One of the most difficult aspects of living in the Middle East is to convey to you, my dear, how impossible it was to keep any kind of schedule. Any activity can expand and collapse in unpredictable ways. Par example, getting a screen door in the States would start and end with a quick trip to a ‘house supplies place’ and either you install it, you get a friend to or you hire a carpenter. It would not involve buying snacks – which is the first step of any house project your most marvelous Auntie undertakes. ‘Khana first’ is the inviolate rule.
To have a screen door for the kitchen, I first went to a bakery and got some slices of cake and cupcakes. Then I went to pick up my fix-it man, Lukesh, then to the housewares shop. Of course, my job was to sit in the chair by the cash register while Lukesh went in the back storeroom and conferenced with the main supply guy and a few of the underling supply guys. I had to avoid eye contact (i.e. read) until he came out and announced what the total was. There was never a question of me being involved in what I would like – that was for my fix-it man and the supply Oompa-Loompas.
Supply Oompa-Loompas and fix-it men rule the world. When I take the plumber to the store to get new faucets, he asks me “Chinese, Italian or German?” i.e., what quality/ cost did I want – no mention of the color, size or style of the faucets. Be happy you can choose your own clothes (or rather, you get to wear what the tailors feels like making for you). Sigh. Let’s simply admit that living in the Middle East causes one to develop the super-human patience that your cherished auntie is renowned for. If I wasn’t so confoundedly modest I would declare that I am fit to run any Buddhist temple as my karma is so polished and pure, my reincarnation as a unicorn is assured.
In any case, for the screen door, we needed two large sheets of plywood and various small bits of hardware. The plywood was too big to fit in my car, so this meant the store manager had to call for a ‘truck.’ That was another 15-minute wait, then I had to bargain the price with him, pay for the plywood, supervise the loading of the truck, i.e. standing with the unintelligible ‘bill of goods’ in hand while Lukesh, the supply store Oompa-Loompas guys and the store manager pointed out what each do-hicky was and how much it cost. I had to look eagle-eyed and knowledgeable so as not to be cheated, but we all knew that I am clueless about anything that does not involve rhinestones. Accept your position in life.
I drove home; Lukesh went with the driver in the truck. Then I had to supervise the unloading of the plywood, pay the driver, give Lukesh 7-Ups and the cake, and listen to him explain that the reason I didn’t purchase any mesh (screen) was that you can only buy mesh by the roll, over $50 dollars. He would ‘find’ some for me and bring it with him. Darling, ‘find’ means ‘steal.’ Now don’t be upset, having a few stolen things about the house gives you some panache and everyone, sauf moi bien sur, needs more panache.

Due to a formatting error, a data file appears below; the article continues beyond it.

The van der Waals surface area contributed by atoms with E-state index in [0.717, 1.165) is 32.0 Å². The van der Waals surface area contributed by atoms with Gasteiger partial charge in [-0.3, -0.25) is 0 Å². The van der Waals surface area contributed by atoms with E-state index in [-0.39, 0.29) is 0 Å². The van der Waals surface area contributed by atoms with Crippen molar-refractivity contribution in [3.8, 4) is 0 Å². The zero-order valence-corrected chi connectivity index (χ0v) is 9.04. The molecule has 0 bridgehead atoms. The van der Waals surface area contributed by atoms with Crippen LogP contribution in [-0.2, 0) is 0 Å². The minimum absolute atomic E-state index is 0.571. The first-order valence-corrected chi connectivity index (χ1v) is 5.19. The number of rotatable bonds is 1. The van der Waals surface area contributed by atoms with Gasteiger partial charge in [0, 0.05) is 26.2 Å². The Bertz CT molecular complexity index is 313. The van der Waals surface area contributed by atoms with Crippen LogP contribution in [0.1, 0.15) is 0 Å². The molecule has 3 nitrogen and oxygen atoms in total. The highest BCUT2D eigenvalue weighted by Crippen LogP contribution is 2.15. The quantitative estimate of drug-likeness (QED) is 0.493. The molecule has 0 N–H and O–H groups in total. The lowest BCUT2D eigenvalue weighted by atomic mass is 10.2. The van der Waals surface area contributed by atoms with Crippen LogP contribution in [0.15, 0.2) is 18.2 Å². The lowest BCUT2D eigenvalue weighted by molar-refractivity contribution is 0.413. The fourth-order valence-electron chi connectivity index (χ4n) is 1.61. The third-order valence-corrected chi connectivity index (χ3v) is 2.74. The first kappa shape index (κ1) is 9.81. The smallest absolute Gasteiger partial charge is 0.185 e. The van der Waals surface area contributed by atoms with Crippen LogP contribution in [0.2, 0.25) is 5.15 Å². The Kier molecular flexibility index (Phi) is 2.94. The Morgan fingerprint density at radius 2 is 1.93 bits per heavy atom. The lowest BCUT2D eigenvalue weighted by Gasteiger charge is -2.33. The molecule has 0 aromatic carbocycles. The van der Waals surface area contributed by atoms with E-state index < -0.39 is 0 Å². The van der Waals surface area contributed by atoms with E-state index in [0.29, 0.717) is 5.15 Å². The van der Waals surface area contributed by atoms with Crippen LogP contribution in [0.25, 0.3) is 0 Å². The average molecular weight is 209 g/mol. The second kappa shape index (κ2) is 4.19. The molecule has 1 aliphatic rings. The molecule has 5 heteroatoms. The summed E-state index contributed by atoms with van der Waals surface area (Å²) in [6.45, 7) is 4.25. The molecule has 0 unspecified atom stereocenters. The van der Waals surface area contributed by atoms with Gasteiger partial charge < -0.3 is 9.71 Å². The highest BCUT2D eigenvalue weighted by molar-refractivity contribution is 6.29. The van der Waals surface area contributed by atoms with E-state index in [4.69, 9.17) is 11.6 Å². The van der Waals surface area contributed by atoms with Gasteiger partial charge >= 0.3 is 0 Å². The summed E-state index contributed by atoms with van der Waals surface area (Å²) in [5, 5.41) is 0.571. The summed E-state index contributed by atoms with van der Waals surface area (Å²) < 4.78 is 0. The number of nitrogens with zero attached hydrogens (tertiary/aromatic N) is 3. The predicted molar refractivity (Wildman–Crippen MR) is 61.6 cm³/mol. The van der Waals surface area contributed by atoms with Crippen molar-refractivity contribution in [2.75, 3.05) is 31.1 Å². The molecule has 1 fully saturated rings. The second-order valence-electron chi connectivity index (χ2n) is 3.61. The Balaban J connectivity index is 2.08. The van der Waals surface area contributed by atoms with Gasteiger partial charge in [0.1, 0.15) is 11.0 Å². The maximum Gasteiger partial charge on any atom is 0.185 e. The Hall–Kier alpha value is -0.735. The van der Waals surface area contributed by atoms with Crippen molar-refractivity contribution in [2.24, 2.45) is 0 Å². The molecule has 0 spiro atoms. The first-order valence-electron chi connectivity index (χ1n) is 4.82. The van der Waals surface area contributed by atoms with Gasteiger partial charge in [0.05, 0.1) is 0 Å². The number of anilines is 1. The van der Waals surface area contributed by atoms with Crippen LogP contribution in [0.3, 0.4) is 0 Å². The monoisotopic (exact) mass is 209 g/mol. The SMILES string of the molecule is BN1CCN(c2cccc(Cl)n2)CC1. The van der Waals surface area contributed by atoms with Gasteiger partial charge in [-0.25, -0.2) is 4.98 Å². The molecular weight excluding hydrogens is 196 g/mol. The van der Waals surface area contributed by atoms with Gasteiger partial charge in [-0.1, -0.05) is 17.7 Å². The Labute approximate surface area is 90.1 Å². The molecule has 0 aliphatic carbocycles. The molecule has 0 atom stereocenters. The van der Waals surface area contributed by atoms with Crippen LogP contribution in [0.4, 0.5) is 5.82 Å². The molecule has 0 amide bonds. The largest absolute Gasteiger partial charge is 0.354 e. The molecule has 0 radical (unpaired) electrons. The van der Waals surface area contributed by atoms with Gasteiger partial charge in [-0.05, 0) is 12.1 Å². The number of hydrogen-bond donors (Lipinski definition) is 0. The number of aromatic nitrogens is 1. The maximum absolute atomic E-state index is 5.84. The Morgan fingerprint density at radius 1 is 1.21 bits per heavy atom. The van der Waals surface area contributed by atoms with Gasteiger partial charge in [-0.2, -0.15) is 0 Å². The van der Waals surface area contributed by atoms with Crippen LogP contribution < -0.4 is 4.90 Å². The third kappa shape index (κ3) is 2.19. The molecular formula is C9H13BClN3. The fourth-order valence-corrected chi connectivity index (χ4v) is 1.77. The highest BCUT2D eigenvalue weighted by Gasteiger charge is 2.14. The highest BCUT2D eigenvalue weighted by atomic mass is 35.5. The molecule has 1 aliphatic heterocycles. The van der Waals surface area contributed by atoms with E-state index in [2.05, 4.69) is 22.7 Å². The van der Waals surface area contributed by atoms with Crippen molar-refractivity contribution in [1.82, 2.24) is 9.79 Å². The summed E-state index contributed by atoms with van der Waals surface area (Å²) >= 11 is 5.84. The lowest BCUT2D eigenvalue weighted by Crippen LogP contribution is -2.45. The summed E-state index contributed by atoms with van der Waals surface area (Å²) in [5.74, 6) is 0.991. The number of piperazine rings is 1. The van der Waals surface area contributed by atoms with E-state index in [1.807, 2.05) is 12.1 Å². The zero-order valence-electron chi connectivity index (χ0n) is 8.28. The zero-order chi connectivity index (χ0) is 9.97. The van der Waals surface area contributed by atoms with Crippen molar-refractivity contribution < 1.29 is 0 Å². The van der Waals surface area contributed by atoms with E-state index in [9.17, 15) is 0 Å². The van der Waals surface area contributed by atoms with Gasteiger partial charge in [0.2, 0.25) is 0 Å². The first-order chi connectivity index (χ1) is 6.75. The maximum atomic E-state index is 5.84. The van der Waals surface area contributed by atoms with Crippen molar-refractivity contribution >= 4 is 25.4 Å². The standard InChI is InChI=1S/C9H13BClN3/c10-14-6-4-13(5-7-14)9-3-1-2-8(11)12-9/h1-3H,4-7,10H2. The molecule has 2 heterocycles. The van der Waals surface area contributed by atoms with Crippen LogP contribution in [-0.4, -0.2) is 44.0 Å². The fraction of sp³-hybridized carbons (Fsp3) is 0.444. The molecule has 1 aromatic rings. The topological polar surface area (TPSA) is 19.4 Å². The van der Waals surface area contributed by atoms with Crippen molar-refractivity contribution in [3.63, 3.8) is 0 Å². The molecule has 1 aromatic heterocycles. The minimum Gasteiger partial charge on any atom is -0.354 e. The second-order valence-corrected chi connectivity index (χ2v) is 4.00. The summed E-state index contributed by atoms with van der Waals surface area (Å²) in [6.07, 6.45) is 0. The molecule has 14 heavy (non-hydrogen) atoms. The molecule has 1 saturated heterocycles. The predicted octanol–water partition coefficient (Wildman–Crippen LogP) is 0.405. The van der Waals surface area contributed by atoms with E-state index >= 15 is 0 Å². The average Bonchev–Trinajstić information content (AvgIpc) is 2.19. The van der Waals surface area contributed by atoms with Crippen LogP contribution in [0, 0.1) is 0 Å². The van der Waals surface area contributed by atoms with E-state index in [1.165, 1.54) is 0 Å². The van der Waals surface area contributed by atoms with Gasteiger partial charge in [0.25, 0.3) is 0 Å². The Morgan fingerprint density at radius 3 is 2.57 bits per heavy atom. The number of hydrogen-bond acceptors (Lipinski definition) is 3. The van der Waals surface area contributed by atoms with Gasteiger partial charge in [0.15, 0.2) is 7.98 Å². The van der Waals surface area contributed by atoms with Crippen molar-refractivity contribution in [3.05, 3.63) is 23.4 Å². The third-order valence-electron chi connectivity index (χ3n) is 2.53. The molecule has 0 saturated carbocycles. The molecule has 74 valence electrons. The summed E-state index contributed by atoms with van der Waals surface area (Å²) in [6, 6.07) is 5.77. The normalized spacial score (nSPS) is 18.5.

On the weekend, Lukesh, the carpenter and a helper guy arrived at 9am. They all worked steadily sawing and doing vaguely carpentry things until 11:30, when I came outside with snacks and drinks. At 2 pm, conveniently the time that all stores closed, Lukesh knocked on the door to inform me that they needed more do-hickeys.
He insists, “No problem, three going.” I suspect that meant they were going to nap for an hour, but did I complain? Mais non, complaining causes mismatched eyebrows as we all know.
At three fifteen Lukesh, the carpenter and I head out. We get the do-hickeys, then I insist on stopping to get them real food. Cupcakes are ok for mid-morning tea, but it seems like this is going to be a much more serious project than I thought. So we stop by three restaurants until we find one with the right kind of khana.
Back home, they disappear back up on the roof to eat, then more pounding and sawing. At six thirty I am invited to inspect my two new screen doors, one in the kitchen and one on the roof. They are perfect – if what I had wanted from a screen door was an inch of open space between the screen and the door frame and mesh with several tears. There were no handles but sliding locks fitted on outside, so you could be locked inside the house.
They were deconstructionist screen doors – screen doors that signaled, our original purpose was to keep mosquitoes out, but that is so limiting, not to mention exclusionary, let’s reframe the concept of screen doors to allow not only multiple meanings but to reverse-engineer the meaning so that now we say both “keep out” and “Mosquitoes – enter here!”
I declared them perfect (Darling, screaming at workers causes chin hairs, the Mayo Clinic verified this with a double-blind, peer-reviewed study) and paid them off.
What came to the rescue? Nail polish of course. I cut small squares from the remaining mesh and stuck them over the rips with En Pointe (a ballerina pink shade). Then got another carpenter to nail on thin slats of wood so that the screen doors now fit in the door frame.
And what have we learned from this instructive story? It’s not fair to fault workers for not being clear about lack of screen door training – in general, quite unreasonable to expect someone to represent themselves and their abilities acutely. It is either “I am not qualified” (i.e. no way are you hauling me into that mess) or “Yes, I can” (i.e. hypothetically, in a perfect world, I might be able to handle it and as it seems you really want this, I might as well give it a shot. What’s the worst that can happen? Hand me that chisel. If nothing else, it will be amusing and I might even get paid.)